3 Myths regarding the reunification of Moldova and Romania or… Why EU should keep calm and support t
Several anti-unification myths or theories have been promoted, on an amateur or professional level, by those who show scepticism towards the process of reunification. Based on so called “pragmatism”, they approach the unification of Bessarabia with Romania in the context of "it would be nice, but it’s not possible" and invoke economic or strategic arguments to this end.
Without contradicting the historical truth – according to which Bessarabia is part of the Romanian territory - such rhetoric has induced uncertainty and fear, suggesting major challenges: economic instability, the emergence of a volatile minority, increased corruption etc. How much truth and how much misinformation / manipulation lies behind these theories?
MYTH 1 – Romania cannot cope with a large Russian minority, a process which may lead to the destabilisation of the country, the region or maybe even the EU as a whole.
That is to say Romania will struggle to incorporate a region where 40% of the population speaks Russian. Does Romania have the necessary skills and resources to manage, integrate and protect a new minority? Should the EU worry about mass migration or minority rights in the new Romanian state?
According to the official data published by the National Bureau for Statistics in Moldova, there were 3.555.159 Moldovan citizens in 2014. Only 6.5% declared themselves of Ukrainian nationality, 4.57% Gagauz and 4.05% declared themselves Russian.
By comparison, following Romania’s 2011 census, 6.5% of the population (1.227.600 citizens) declared themselves Hungarian. The Hungarian minority in Romania is three times larger than the added Russian and Ukrainian population in Moldova.
Romania is one of the most progressive EU Member States in terms of minority rights. Based on its track record in protecting its current minorities, there is no doubt Romania will successfully and respectfully integrate new citizens of various ethnic backgrounds.
MYTH 2 – Romania cannot burden itself with Transnistria.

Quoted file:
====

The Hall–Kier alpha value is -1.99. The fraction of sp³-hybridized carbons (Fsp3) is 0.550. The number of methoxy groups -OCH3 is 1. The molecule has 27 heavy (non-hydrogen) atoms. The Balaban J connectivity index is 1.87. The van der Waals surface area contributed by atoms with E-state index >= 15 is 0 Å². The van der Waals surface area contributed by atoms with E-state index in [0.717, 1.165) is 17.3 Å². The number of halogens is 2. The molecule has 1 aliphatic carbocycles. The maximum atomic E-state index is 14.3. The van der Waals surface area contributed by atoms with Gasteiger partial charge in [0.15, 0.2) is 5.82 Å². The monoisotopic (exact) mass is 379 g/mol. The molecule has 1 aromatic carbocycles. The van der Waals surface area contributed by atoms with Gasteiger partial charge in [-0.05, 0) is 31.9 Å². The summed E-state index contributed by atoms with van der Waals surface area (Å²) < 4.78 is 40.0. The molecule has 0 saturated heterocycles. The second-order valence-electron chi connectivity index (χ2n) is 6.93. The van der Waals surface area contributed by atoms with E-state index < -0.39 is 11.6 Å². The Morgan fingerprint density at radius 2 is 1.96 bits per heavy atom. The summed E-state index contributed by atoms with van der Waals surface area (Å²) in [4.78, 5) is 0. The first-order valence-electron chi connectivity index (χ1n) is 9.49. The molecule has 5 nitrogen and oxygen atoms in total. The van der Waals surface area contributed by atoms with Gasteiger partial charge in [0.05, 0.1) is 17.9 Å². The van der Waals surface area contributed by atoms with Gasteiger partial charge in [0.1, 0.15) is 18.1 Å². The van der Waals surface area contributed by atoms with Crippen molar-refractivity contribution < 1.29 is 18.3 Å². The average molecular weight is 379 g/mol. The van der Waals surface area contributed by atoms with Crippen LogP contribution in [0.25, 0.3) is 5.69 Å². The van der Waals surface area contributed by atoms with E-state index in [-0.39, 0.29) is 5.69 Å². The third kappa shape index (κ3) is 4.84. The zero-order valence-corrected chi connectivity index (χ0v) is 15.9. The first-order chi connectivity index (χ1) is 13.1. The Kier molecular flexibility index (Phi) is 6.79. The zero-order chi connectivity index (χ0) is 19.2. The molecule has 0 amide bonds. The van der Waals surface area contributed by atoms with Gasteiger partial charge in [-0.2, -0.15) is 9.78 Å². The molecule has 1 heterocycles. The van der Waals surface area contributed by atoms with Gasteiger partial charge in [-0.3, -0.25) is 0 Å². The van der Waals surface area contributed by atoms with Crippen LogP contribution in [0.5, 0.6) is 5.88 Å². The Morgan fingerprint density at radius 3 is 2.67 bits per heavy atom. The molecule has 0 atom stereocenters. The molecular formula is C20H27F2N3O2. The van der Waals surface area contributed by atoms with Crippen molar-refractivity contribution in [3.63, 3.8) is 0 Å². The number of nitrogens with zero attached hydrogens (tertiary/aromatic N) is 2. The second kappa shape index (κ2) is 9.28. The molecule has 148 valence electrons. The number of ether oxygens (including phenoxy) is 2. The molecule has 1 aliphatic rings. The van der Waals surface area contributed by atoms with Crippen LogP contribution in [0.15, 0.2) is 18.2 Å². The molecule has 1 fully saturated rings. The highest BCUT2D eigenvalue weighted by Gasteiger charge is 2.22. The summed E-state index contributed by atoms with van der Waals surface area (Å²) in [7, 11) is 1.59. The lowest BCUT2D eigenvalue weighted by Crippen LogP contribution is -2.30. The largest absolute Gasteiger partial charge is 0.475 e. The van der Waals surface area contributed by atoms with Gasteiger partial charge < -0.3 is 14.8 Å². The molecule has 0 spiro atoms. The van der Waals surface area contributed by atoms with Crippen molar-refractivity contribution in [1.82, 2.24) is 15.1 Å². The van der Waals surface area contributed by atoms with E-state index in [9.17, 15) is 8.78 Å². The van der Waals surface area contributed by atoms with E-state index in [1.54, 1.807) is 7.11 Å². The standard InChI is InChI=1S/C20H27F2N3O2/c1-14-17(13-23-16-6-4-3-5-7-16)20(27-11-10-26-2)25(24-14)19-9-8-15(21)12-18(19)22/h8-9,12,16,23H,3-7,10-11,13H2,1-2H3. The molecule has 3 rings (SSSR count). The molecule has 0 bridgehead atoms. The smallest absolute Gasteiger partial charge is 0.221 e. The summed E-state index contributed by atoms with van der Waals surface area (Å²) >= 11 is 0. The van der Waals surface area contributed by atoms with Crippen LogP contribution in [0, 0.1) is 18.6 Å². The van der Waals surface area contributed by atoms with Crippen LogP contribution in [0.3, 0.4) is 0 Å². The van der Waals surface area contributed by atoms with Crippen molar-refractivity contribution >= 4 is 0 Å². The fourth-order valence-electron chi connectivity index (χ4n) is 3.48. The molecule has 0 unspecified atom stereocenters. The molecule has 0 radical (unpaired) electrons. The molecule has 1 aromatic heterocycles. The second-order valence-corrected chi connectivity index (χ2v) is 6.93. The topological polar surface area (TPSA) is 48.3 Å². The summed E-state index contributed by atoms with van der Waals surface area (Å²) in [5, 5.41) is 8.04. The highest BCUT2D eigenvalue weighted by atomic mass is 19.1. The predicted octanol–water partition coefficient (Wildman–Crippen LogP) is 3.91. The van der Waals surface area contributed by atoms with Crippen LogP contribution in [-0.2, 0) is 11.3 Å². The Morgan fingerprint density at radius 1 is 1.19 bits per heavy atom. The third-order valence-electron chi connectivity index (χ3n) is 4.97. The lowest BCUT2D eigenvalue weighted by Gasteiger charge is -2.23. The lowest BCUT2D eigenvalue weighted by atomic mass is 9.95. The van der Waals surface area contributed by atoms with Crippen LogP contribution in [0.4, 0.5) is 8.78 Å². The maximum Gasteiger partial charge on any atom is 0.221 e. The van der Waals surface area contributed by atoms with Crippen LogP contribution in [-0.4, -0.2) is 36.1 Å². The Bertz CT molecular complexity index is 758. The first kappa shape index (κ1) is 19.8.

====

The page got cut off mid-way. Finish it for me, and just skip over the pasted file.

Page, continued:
In other words, Romania and the EU have no need for a region that is home to a frozen conflict – Transnistria.
The Republic of Moldova is indeed home to a frozen conflict since the early 1990s. However, this does not represent an obstacle impossible to overcome in the struggle for unification and European integration of Moldova. The separatist regime in Tiraspol does not benefit from international recognition, not even from Russia, the very state which ensures its existence. Furthermore, the existence of a frozen conflict on the territory of an EU member state is nothing new. Cyprus has been accepted into the EU, although it hosts a frozen conflict since 1973 and foreign troops belonging to a non-EU state are stationed on its territory against its will.
The unification with Moldova would obviously imply a commitment on Romania’s behalf to carry on negotiations in order to resolve the existing conflict. Chances are that it is precisely the unification and the enhanced political status of the new state which would speed up this conflict resolution which has long been on the EU agenda.
The Unionist Platform Actiunea 2012 proposes that, post-unification, Romania establishes a thoroughly secured demarcation line, with European-level facilities, on the western border of the Tiraspol-controlled separatist area. This would include both the border crossing points of the European Union and the offices providing services to the people living under the jurisdiction of the Transnistrian authorities.
MYTH 3 – The unification of Romania and Moldova incurs unbearable financial costs and a potential economic destabilisation could spread within the EU.
Germany spent 1.6 trillion USD on the reunification. Subsequently, German companies had a 4.9 trillion USD increase in turnover. CIA analysts estimate that the GDP growth (1990 – 2010) associated with the German unification and the country’s increase in status and international visibility goes up to 150 billion USD per year.
According to the Black Sea University Foundation, the unification would cost, over 20 years, half of Romania’s current GDP. The report concludes that the cost may initially seem great, but within the context of a national economy, it is manageable.
Furthermore, economists have estimated that a reunification of Romania and Moldova would lead to an annual GDP growth of 10% based on an increase of Romanian companies’ turnover. The increased geopolitical status of the country would bring an extra 5% to 10% GDP growth per year. As economic benefits far outweigh the costs, the reunification process would basically pay for itself.